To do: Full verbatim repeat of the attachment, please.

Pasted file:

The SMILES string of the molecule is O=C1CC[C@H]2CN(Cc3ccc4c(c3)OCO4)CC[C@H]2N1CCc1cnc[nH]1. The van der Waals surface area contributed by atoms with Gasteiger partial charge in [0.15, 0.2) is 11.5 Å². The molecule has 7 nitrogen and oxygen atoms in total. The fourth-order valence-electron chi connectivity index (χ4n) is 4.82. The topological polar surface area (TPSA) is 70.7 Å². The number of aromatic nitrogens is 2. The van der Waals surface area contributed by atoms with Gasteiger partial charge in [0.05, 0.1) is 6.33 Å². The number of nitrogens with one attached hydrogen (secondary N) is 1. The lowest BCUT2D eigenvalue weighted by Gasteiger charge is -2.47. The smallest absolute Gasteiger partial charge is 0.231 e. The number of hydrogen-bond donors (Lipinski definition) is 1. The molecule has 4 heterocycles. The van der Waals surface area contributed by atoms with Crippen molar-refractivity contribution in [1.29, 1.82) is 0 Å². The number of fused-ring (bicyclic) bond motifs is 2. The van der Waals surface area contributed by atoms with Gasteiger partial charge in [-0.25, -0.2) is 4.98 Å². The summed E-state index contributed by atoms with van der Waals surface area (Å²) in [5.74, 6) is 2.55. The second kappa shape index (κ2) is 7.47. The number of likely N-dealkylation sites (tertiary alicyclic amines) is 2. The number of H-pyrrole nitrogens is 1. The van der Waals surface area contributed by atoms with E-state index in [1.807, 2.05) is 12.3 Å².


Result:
The SMILES string of the molecule is O=C1CC[C@H]2CN(Cc3ccc4c(c3)OCO4)CC[C@H]2N1CCc1cnc[nH]1. The van der Waals surface area contributed by atoms with Gasteiger partial charge in [0.15, 0.2) is 11.5 Å². The molecule has 7 nitrogen and oxygen atoms in total. The fourth-order valence-electron chi connectivity index (χ4n) is 4.82. The topological polar surface area (TPSA) is 70.7 Å². The number of aromatic nitrogens is 2. The van der Waals surface area contributed by atoms with Gasteiger partial charge in [0.05, 0.1) is 6.33 Å². The number of nitrogens with one attached hydrogen (secondary N) is 1. The lowest BCUT2D eigenvalue weighted by Gasteiger charge is -2.47. The smallest absolute Gasteiger partial charge is 0.231 e. The number of hydrogen-bond donors (Lipinski definition) is 1. The molecule has 4 heterocycles. The van der Waals surface area contributed by atoms with Crippen molar-refractivity contribution in [1.29, 1.82) is 0 Å². The number of fused-ring (bicyclic) bond motifs is 2. The van der Waals surface area contributed by atoms with Gasteiger partial charge in [-0.25, -0.2) is 4.98 Å². The summed E-state index contributed by atoms with van der Waals surface area (Å²) in [5.74, 6) is 2.55. The second kappa shape index (κ2) is 7.47. The number of likely N-dealkylation sites (tertiary alicyclic amines) is 2. The number of H-pyrrole nitrogens is 1. The van der Waals surface area contributed by atoms with E-state index in [1.807, 2.05) is 12.3 Å².